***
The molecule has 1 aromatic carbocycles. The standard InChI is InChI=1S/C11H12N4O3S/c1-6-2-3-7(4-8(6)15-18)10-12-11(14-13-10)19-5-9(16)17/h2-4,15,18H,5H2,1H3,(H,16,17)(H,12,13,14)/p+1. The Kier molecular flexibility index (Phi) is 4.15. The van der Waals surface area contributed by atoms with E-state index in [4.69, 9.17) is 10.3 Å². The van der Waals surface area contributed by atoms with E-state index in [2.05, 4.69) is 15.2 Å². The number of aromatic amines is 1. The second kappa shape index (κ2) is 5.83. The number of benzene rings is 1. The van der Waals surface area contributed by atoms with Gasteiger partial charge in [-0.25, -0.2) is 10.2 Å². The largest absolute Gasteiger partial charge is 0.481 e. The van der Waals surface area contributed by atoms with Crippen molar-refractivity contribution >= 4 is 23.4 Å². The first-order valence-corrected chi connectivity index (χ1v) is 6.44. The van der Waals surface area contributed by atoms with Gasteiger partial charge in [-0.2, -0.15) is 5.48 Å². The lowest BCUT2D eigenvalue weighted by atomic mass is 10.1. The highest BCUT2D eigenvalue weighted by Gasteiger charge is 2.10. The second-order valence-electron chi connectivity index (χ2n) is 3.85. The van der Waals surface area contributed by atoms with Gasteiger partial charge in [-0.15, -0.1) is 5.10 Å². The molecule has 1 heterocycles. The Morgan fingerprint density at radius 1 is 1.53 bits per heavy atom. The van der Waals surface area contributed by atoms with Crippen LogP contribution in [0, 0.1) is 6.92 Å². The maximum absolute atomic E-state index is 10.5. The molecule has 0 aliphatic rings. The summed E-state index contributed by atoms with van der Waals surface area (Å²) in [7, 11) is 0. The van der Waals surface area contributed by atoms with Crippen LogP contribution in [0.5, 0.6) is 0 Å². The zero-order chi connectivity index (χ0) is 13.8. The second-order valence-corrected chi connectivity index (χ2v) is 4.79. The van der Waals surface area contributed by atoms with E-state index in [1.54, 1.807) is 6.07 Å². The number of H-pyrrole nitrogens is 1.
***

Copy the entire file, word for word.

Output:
The molecule has 1 aromatic carbocycles. The standard InChI is InChI=1S/C11H12N4O3S/c1-6-2-3-7(4-8(6)15-18)10-12-11(14-13-10)19-5-9(16)17/h2-4,15,18H,5H2,1H3,(H,16,17)(H,12,13,14)/p+1. The Kier molecular flexibility index (Phi) is 4.15. The van der Waals surface area contributed by atoms with E-state index in [4.69, 9.17) is 10.3 Å². The van der Waals surface area contributed by atoms with E-state index in [2.05, 4.69) is 15.2 Å². The number of aromatic amines is 1. The second kappa shape index (κ2) is 5.83. The number of benzene rings is 1. The van der Waals surface area contributed by atoms with Gasteiger partial charge in [-0.25, -0.2) is 10.2 Å². The largest absolute Gasteiger partial charge is 0.481 e. The van der Waals surface area contributed by atoms with Crippen molar-refractivity contribution >= 4 is 23.4 Å². The first-order valence-corrected chi connectivity index (χ1v) is 6.44. The van der Waals surface area contributed by atoms with Gasteiger partial charge in [-0.2, -0.15) is 5.48 Å². The lowest BCUT2D eigenvalue weighted by atomic mass is 10.1. The highest BCUT2D eigenvalue weighted by Gasteiger charge is 2.10. The second-order valence-electron chi connectivity index (χ2n) is 3.85. The van der Waals surface area contributed by atoms with Gasteiger partial charge in [-0.15, -0.1) is 5.10 Å². The molecule has 1 heterocycles. The Morgan fingerprint density at radius 1 is 1.53 bits per heavy atom. The van der Waals surface area contributed by atoms with Crippen LogP contribution in [0, 0.1) is 6.92 Å². The maximum absolute atomic E-state index is 10.5. The molecule has 0 aliphatic rings. The summed E-state index contributed by atoms with van der Waals surface area (Å²) in [7, 11) is 0. The van der Waals surface area contributed by atoms with Crippen LogP contribution in [0.5, 0.6) is 0 Å². The zero-order chi connectivity index (χ0) is 13.8. The second-order valence-corrected chi connectivity index (χ2v) is 4.79. The van der Waals surface area contributed by atoms with E-state index in [1.54, 1.807) is 6.07 Å². The number of H-pyrrole nitrogens is 1.